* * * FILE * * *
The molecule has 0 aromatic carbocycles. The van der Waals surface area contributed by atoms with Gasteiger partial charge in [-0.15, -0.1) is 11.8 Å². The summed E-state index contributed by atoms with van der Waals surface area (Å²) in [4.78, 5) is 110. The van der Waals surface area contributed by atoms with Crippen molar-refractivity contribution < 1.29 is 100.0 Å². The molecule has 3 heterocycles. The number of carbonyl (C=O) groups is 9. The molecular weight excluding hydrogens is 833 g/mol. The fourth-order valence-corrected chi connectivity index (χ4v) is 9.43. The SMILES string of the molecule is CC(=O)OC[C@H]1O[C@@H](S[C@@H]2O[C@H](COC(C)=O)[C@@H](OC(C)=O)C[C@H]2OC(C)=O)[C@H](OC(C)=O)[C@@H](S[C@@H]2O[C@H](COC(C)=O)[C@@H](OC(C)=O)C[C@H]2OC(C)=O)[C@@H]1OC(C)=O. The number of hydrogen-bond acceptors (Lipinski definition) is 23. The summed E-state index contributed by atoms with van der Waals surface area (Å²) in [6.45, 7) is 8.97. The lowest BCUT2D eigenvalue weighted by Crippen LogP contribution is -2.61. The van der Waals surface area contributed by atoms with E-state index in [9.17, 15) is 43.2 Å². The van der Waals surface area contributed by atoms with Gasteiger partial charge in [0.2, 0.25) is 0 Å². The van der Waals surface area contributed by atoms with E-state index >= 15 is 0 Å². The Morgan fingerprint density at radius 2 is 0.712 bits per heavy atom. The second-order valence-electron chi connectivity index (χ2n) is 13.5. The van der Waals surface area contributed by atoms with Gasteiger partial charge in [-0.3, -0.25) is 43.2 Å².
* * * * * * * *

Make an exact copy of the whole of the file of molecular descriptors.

The molecule has 0 aromatic carbocycles. The van der Waals surface area contributed by atoms with Gasteiger partial charge in [-0.15, -0.1) is 11.8 Å². The summed E-state index contributed by atoms with van der Waals surface area (Å²) in [4.78, 5) is 110. The van der Waals surface area contributed by atoms with Crippen molar-refractivity contribution < 1.29 is 100.0 Å². The molecule has 3 heterocycles. The number of carbonyl (C=O) groups is 9. The molecular weight excluding hydrogens is 833 g/mol. The fourth-order valence-corrected chi connectivity index (χ4v) is 9.43. The SMILES string of the molecule is CC(=O)OC[C@H]1O[C@@H](S[C@@H]2O[C@H](COC(C)=O)[C@@H](OC(C)=O)C[C@H]2OC(C)=O)[C@H](OC(C)=O)[C@@H](S[C@@H]2O[C@H](COC(C)=O)[C@@H](OC(C)=O)C[C@H]2OC(C)=O)[C@@H]1OC(C)=O. The number of hydrogen-bond acceptors (Lipinski definition) is 23. The summed E-state index contributed by atoms with van der Waals surface area (Å²) in [6.45, 7) is 8.97. The lowest BCUT2D eigenvalue weighted by Crippen LogP contribution is -2.61. The van der Waals surface area contributed by atoms with E-state index in [9.17, 15) is 43.2 Å². The van der Waals surface area contributed by atoms with Gasteiger partial charge in [0.2, 0.25) is 0 Å². The van der Waals surface area contributed by atoms with E-state index >= 15 is 0 Å². The Morgan fingerprint density at radius 2 is 0.712 bits per heavy atom. The second-order valence-electron chi connectivity index (χ2n) is 13.5. The van der Waals surface area contributed by atoms with Gasteiger partial charge in [-0.3, -0.25) is 43.2 Å².